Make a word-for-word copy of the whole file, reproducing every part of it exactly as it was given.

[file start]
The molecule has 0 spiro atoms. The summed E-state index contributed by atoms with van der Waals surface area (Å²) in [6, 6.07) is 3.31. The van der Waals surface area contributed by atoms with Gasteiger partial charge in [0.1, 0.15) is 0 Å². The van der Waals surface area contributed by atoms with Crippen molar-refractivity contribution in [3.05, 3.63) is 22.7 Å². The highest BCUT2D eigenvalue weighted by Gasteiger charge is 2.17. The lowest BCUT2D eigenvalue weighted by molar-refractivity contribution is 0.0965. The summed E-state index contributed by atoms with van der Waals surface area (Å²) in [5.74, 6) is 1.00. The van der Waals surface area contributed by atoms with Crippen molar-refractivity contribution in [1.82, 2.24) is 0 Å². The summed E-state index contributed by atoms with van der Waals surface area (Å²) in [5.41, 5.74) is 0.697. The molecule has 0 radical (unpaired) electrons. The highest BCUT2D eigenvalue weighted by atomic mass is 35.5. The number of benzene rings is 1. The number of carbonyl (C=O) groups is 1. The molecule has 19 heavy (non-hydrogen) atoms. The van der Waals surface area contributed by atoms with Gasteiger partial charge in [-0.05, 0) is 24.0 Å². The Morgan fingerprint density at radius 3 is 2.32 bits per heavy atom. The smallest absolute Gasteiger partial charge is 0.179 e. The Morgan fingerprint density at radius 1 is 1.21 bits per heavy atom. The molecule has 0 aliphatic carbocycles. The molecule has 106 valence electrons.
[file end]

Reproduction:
The molecule has 0 spiro atoms. The summed E-state index contributed by atoms with van der Waals surface area (Å²) in [6, 6.07) is 3.31. The van der Waals surface area contributed by atoms with Gasteiger partial charge in [0.1, 0.15) is 0 Å². The van der Waals surface area contributed by atoms with Crippen molar-refractivity contribution in [3.05, 3.63) is 22.7 Å². The highest BCUT2D eigenvalue weighted by Gasteiger charge is 2.17. The lowest BCUT2D eigenvalue weighted by molar-refractivity contribution is 0.0965. The summed E-state index contributed by atoms with van der Waals surface area (Å²) in [5.74, 6) is 1.00. The van der Waals surface area contributed by atoms with Crippen molar-refractivity contribution in [1.82, 2.24) is 0 Å². The summed E-state index contributed by atoms with van der Waals surface area (Å²) in [5.41, 5.74) is 0.697. The molecule has 0 radical (unpaired) electrons. The highest BCUT2D eigenvalue weighted by atomic mass is 35.5. The number of benzene rings is 1. The number of carbonyl (C=O) groups is 1. The molecule has 19 heavy (non-hydrogen) atoms. The van der Waals surface area contributed by atoms with Gasteiger partial charge in [-0.05, 0) is 24.0 Å². The Morgan fingerprint density at radius 3 is 2.32 bits per heavy atom. The smallest absolute Gasteiger partial charge is 0.179 e. The Morgan fingerprint density at radius 1 is 1.21 bits per heavy atom. The molecule has 0 aliphatic carbocycles. The molecule has 106 valence electrons.